I know it’s only November, but at our house the moment we put away the Halloween decorations, we jump right in to the excitement and wonder of the holiday season. We decorate. We shop. We worship. We travel. We gather. We eat. We celebrate. We stress. Wait a minute, did I just say stress? I certainly did!
In addition to increased feelings of happiness, love, and connection, the holidays also bring about a significant rise in our stress level. According to a recent survey conducted by the American Psychological Association, the top three holiday stressors for adults include worry about not having time to get everything done, concern about money, and discouragement about commercialism.
Not surprisingly, women are more likely to feel overwhelmed and stressed by the holidays than men. This is due in part to the fact that women are more often the ones who take on extra duties during the holidays, like meal preparation, shopping for gifts, and party planning. And women, when compared to men, are less likely to take the time to relax when they’re worn out.
That being said, holiday stress doesn’t have to leave busy moms and dads feeling frazzled. Try a few of these stress busters and you’ll find yourself more relaxed and stress-free this holiday season:
Get organized. Print a calendar of November and December and pencil in what you need to do and when. Include parties, programs, worship services, and travel dates, but also schedule time for shopping, decorating, cooking, cleaning, and relaxing.
Budget. In November, make a list of who you need to buy presents for and how much money you have to spend on gifts. Try to do your shopping a little at a time during November and December so that you don’t spend more than you intended on last minute gifts and impulse buys.
Keep expectations realistic. When we set unattainable goals for our holidays, we are sure to be disappointed. For example, don’t expect that your toddler will be a happy camper at an adult holiday dinner after a day long car ride! I know mine wouldn’t be!
Prepare your kids. As important as it is for parents, it’s just as critical for children not to have unrealistic expectations, especially when it comes to receiving gifts. If your child has been asking for one particular toy all year, but you know that they are not going to get it, then you can help decrease your stress and theirs by spending some time developing a more attainable wish list.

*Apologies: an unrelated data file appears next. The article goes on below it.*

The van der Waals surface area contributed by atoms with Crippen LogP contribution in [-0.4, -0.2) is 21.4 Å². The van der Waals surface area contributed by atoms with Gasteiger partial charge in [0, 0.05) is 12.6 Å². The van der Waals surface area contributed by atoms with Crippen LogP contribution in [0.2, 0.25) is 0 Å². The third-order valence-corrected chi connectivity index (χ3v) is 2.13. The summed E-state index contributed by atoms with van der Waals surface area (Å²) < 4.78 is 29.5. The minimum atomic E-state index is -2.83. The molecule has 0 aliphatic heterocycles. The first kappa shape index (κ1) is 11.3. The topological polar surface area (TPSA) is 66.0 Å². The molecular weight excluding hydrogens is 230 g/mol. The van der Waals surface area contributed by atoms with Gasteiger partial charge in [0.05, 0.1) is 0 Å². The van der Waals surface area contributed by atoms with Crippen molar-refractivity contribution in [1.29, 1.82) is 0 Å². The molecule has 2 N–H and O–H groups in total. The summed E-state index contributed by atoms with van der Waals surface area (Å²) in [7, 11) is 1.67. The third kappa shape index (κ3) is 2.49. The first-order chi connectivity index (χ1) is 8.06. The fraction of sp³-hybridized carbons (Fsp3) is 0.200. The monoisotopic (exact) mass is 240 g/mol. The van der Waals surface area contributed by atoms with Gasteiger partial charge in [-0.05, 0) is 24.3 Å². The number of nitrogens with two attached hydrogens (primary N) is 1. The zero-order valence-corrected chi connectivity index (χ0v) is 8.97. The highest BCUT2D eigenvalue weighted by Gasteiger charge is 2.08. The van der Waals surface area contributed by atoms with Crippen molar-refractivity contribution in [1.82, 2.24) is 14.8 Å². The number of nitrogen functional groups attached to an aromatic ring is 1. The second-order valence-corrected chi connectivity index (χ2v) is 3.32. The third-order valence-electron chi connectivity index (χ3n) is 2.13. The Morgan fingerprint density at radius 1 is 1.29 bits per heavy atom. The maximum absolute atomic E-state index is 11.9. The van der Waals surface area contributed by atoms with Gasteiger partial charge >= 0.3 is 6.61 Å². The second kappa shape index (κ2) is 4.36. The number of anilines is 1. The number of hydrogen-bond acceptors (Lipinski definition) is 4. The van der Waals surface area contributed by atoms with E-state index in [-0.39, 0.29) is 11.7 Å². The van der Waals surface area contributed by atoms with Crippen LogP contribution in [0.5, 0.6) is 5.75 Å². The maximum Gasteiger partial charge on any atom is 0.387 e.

Know when to say when. Limit the number of events that you participate in during the holiday season to ones that mean the most to you and your family. You’ll certainly be exhausted and stressed if your social calendar is packed with too much to do. By being cautious about how you schedule your time and not overbooking yourself or your children, you’ll have more time for relaxing this holiday season with your family and less time for stressing out with them!
Enlist help. Maybe you need to hire a babysitter so that you can finish your holiday shopping or could use the help of a friend to wrap all your presents. When you find yourself feeling overwhelmed by the stressors of the holiday season, don’t be afraid to ask for help. If the pressure of the holidays is just too much, ask for support from family, friends, your spiritual leader, your doctor, or a psychologist.
Taking steps towards managing stress will allow you and your family to enjoy a calmer and more relaxed holiday, exactly what we all need so we can focus our attention on the true meaning of the season.